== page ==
Nominated for Best Makeup and Hairstyling (Makeup Artists: Love Larson and Eva von Bahr)
Nominated for Best Original Song ("The Hanging Tree" performed by Jennifer Lawrence, written by Suzanne Collins, Jeremiah Fraites, and Wesley Schultz)
While the Hunger Games movies didn't secure any Oscar wins, they received recognition for their contributions to costume design, visual effects, makeup, and music. These nominations highlight the technical and creative achievements of the films within the context of the Academy Awards.
Firstly, all the Hunger Games films were never nominated for a single Academy Award (Oscars), while ChatGPT claims multiple were. If you visit the Wikipedia page,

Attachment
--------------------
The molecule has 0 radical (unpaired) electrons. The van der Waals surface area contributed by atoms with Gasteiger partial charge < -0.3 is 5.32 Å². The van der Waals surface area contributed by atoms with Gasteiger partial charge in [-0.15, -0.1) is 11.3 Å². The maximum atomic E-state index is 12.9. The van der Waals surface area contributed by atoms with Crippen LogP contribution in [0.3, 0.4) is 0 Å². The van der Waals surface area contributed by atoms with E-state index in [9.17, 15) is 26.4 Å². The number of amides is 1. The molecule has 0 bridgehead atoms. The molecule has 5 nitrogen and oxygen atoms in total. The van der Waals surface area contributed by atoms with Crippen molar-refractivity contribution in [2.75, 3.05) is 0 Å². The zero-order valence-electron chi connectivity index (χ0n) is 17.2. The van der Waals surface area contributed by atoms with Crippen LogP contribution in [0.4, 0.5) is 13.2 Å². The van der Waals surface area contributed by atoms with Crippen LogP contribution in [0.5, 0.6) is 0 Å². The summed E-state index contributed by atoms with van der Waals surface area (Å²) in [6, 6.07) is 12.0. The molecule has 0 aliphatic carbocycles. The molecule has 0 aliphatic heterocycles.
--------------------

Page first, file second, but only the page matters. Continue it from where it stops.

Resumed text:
it will show that it did receive many accolades and nominations, but none in the Academy Awards.
Secondly, Lorde’s Yellow Flicker Beat was written and performed for Mockingjay: Part 1, not Part 2 as claimed by ChatGPT, and it was never nominated for Best Original Song, but it was in other film awards ceremonies.
There are many other errors in this output, and this is the key drawback to students and employees relying on ChatGPT.